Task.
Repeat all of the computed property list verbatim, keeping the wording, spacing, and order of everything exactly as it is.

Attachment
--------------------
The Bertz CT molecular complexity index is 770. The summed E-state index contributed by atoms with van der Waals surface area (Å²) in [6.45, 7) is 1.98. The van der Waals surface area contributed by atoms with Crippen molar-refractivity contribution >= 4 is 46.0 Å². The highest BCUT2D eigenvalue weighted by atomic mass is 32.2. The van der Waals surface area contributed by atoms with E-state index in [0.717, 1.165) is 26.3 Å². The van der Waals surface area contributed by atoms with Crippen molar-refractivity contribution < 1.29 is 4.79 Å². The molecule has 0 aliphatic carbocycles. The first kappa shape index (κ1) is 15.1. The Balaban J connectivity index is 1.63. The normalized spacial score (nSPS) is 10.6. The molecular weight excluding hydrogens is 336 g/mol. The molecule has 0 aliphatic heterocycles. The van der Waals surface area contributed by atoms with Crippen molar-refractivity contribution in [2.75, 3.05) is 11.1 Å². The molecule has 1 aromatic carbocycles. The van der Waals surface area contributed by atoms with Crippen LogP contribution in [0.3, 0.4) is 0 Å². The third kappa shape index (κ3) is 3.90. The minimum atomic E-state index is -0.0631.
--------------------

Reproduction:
The Bertz CT molecular complexity index is 770. The summed E-state index contributed by atoms with van der Waals surface area (Å²) in [6.45, 7) is 1.98. The van der Waals surface area contributed by atoms with Crippen molar-refractivity contribution >= 4 is 46.0 Å². The highest BCUT2D eigenvalue weighted by atomic mass is 32.2. The van der Waals surface area contributed by atoms with E-state index in [0.717, 1.165) is 26.3 Å². The van der Waals surface area contributed by atoms with Crippen molar-refractivity contribution < 1.29 is 4.79 Å². The molecule has 0 aliphatic carbocycles. The first kappa shape index (κ1) is 15.1. The Balaban J connectivity index is 1.63. The normalized spacial score (nSPS) is 10.6. The molecular weight excluding hydrogens is 336 g/mol. The molecule has 0 aliphatic heterocycles. The van der Waals surface area contributed by atoms with Crippen molar-refractivity contribution in [2.75, 3.05) is 11.1 Å². The molecule has 1 aromatic carbocycles. The van der Waals surface area contributed by atoms with Crippen LogP contribution in [0.3, 0.4) is 0 Å². The third kappa shape index (κ3) is 3.90. The minimum atomic E-state index is -0.0631.